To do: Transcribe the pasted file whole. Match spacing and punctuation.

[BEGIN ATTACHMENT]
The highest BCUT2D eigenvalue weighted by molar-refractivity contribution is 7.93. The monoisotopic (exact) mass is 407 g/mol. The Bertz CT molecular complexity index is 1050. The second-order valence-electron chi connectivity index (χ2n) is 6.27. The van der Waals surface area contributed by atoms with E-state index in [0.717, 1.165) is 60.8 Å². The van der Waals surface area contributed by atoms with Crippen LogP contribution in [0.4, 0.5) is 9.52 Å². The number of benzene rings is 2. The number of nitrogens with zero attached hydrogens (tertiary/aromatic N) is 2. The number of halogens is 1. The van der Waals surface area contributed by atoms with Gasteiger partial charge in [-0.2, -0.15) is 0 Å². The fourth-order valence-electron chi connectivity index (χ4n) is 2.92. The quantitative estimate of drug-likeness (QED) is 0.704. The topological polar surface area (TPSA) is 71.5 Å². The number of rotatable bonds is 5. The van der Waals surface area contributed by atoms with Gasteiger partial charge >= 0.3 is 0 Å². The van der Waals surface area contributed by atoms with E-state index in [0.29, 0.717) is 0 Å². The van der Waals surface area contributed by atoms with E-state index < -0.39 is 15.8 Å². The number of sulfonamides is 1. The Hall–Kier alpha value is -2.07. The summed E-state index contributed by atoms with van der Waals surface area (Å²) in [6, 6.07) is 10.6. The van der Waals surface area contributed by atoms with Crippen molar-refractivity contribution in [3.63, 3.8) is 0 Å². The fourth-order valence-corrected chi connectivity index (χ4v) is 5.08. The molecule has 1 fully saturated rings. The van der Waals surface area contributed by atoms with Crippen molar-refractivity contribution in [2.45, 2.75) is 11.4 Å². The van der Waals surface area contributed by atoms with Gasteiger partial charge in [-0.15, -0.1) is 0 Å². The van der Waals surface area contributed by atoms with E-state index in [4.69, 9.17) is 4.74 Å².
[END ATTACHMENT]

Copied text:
The highest BCUT2D eigenvalue weighted by molar-refractivity contribution is 7.93. The monoisotopic (exact) mass is 407 g/mol. The Bertz CT molecular complexity index is 1050. The second-order valence-electron chi connectivity index (χ2n) is 6.27. The van der Waals surface area contributed by atoms with E-state index in [0.717, 1.165) is 60.8 Å². The van der Waals surface area contributed by atoms with Crippen LogP contribution in [0.4, 0.5) is 9.52 Å². The number of benzene rings is 2. The number of nitrogens with zero attached hydrogens (tertiary/aromatic N) is 2. The number of halogens is 1. The van der Waals surface area contributed by atoms with Gasteiger partial charge in [-0.2, -0.15) is 0 Å². The fourth-order valence-electron chi connectivity index (χ4n) is 2.92. The quantitative estimate of drug-likeness (QED) is 0.704. The topological polar surface area (TPSA) is 71.5 Å². The number of rotatable bonds is 5. The van der Waals surface area contributed by atoms with Gasteiger partial charge >= 0.3 is 0 Å². The van der Waals surface area contributed by atoms with E-state index in [0.29, 0.717) is 0 Å². The van der Waals surface area contributed by atoms with E-state index < -0.39 is 15.8 Å². The number of sulfonamides is 1. The Hall–Kier alpha value is -2.07. The summed E-state index contributed by atoms with van der Waals surface area (Å²) in [6, 6.07) is 10.6. The van der Waals surface area contributed by atoms with Crippen molar-refractivity contribution in [3.63, 3.8) is 0 Å². The fourth-order valence-corrected chi connectivity index (χ4v) is 5.08. The molecule has 1 fully saturated rings. The van der Waals surface area contributed by atoms with Crippen molar-refractivity contribution in [2.45, 2.75) is 11.4 Å². The van der Waals surface area contributed by atoms with Gasteiger partial charge in [-0.15, -0.1) is 0 Å². The van der Waals surface area contributed by atoms with E-state index in [4.69, 9.17) is 4.74 Å².